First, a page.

American Security Bank's stock went for a short, but wild, ride last week.
It began after a foreign securities dealer, acting for one of his European customers, asked Paine Webber in New York to put in a "sell program" for 6,000 to 8,000 American Security shares a day.
The daily price was to be determined by the high-low average at the close of each day -- a technique that traders hate. By the time the sell program was finished Friday, some 30,000 shares had been unloaded, but not before the episode angered just about everybody involved.
Jack Genovese, the Paine Webber trader who handled the deal, called the sell-program method "totally insane" and said he lost money on the first day because the stock was so volatile. Johnston, Lemon & Co.'s chief trader Pat Ryan was unhappy because he could not find out the total number of shares that were going to be sold, creating an atmosphere of uncertainty that caused him to lower his bid. Ryan said he much prefers to know how much stock someone wants to sell, and at what price, so he can work it out without upsetting the market.
American Security, meanwhile, was upset because the selling deluge took place just a few days before the bank was due to report its third-quarter earnings. The falling stock price might have led some investors to believe bad news was coming. As it turned out, American Security's quarterly earnings were up 42.9 percent.
The week's gyrations knocked the price of American Security shares down from $27 to $24, which brought buyers into the market. By Friday, the bank stock had bounced back to $28. Ryan said he thought the result of the sell-program was that the European owner got considerably less money for his stock than he might have.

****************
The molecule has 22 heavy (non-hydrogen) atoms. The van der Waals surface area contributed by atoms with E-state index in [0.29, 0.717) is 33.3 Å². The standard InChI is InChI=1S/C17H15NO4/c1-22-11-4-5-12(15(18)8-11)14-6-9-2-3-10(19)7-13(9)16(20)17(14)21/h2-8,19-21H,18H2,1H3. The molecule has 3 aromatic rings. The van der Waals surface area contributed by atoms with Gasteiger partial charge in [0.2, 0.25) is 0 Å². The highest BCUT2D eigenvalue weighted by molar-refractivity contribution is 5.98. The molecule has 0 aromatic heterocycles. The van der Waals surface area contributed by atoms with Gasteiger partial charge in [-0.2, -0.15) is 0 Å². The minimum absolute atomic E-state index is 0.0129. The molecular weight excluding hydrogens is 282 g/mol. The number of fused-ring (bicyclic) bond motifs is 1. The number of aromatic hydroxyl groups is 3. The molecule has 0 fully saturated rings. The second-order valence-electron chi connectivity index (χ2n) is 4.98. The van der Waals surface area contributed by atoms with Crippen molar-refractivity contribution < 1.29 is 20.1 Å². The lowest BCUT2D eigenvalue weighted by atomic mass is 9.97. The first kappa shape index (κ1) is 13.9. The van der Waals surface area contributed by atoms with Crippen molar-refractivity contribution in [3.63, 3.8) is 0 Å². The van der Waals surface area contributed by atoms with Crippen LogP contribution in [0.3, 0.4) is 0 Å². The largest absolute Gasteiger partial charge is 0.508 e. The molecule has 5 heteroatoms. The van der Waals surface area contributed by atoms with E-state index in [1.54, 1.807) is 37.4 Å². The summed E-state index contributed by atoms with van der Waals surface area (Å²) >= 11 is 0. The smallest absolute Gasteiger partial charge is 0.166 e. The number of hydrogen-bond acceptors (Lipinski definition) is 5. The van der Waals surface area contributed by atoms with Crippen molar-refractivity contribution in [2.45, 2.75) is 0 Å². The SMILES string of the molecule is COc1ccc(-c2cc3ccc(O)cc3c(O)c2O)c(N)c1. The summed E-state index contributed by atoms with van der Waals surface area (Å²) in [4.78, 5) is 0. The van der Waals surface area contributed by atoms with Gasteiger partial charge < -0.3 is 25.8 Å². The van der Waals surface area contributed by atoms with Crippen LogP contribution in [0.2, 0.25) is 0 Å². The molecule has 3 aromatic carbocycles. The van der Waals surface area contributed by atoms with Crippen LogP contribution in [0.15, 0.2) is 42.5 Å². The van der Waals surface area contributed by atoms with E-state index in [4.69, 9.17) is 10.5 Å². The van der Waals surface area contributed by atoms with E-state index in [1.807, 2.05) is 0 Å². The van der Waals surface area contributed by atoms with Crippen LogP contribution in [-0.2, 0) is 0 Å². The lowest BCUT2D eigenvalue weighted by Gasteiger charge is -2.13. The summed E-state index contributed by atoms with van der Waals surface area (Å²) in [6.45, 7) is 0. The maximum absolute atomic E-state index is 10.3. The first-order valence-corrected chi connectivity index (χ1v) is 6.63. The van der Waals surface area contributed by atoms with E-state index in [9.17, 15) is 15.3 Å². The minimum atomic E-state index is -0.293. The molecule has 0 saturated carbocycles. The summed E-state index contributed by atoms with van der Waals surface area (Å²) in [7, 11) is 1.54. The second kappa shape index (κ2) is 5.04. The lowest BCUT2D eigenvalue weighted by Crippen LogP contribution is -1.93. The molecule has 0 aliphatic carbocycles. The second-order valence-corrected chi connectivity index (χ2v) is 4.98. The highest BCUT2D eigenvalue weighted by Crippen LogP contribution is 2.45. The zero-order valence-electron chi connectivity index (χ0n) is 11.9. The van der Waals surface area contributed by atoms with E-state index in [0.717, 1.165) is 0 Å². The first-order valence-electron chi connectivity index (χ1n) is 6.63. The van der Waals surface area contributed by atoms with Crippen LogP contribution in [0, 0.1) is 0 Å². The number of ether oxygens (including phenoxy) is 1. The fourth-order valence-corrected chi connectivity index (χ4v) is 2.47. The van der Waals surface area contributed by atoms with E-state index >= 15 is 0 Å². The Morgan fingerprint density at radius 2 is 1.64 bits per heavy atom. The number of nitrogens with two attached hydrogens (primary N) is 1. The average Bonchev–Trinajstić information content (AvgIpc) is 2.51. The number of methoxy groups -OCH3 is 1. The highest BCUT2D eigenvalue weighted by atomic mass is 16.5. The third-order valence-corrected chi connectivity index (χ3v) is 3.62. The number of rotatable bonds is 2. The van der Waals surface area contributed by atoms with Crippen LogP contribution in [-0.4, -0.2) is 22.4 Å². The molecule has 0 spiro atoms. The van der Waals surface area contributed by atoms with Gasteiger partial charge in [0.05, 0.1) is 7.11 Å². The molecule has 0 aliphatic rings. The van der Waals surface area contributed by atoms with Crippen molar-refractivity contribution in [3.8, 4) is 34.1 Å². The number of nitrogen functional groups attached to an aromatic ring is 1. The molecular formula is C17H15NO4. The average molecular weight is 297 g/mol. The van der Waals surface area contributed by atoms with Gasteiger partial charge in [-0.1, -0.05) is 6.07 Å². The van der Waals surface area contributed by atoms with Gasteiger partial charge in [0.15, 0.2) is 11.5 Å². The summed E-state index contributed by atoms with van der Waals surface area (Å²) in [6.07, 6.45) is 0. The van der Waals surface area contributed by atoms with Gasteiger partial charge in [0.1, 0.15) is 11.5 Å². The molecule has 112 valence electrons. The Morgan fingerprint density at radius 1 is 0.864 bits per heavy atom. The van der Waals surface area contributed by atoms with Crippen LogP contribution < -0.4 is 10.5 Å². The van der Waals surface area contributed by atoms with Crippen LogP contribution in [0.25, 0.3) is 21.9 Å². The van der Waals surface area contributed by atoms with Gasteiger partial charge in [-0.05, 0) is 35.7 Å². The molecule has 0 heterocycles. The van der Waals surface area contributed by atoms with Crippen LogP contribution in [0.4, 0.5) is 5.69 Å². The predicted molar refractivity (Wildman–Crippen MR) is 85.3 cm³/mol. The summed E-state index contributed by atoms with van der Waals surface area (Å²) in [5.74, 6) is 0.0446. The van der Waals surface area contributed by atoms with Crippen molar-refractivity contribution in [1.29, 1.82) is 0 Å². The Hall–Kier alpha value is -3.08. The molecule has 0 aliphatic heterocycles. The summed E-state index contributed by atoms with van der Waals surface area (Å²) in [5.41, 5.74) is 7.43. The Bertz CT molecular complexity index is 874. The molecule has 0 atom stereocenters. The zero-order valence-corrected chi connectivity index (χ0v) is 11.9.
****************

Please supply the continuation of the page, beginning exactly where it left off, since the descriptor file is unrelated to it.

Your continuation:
Ferris & Co.'s research director Eliot Benson said his firm started buying American Security stock when the price fell to the $26-to-$24 range. That was far under the $33 price it reached earlier this year, but within his $26-buy limit. Benson said he is high on American Security because of its rising level of profitability, rising book value, and its continuing desirability as an acquisition candidate.
Martin Processing Inc. of Martinsville, Va., with stock that soared 442.4 percent, from $14.75 a share in January to $80 a share one week ago,, took a spectacular dive Thursday and Friday, dropping off to $54.75, a loss of 32 percent.
It began falling when word got out that analyst John A. Baugh of Wheat First Securities Inc. of Richmond had made an internal recommendation to sell. This was followed by a Martin Processing announcement that it had hired Dillon Read & Co. Inc., of New York, to advise it on the possible sale or merger of the company, in light of the recent death of founder Julius Hermes.
Martin, which dyes yarn and plastic film, said its action was "partially motivated by the desire of the Hermes family to diversify its financial holdings." The two events were greeted by a torrent of sell orders, forcing the American Stock Exchange twice to halt trading because of an imbalance of orders. Although talk of a sale or merger generally boosts stock prices, observers guessed that Martin's value in a sale was possibly only about $50 a share, far less than the going price of the stock.
After selling at $2.63 a share for many weeks, the stock of Sutron Corp. recently moved up sharply to $4 a share on unusually heavy volume. The 52 percent rise came as 215,000 shares changed hands during the week that ended Friday, Sept. 27. Then, during last week, the stock dropped back to $3.38.
Sutron's president, Kenneth W. Whitt, attributed the flurry to a favorable item in a financial newsletter called Investing in Crisis, published by Douglas Casey, a Washingtonian who lectures at investment conferences around the world and recently moved to Hong Kong. Casey said Sutron "should grow substantially, as should the price of the stock."
Sutron is a 10-year-old water resources management firm that designs, manufactures and markets electronic systems that gather weather information, measure manufacturing processes and evaluate military exercises.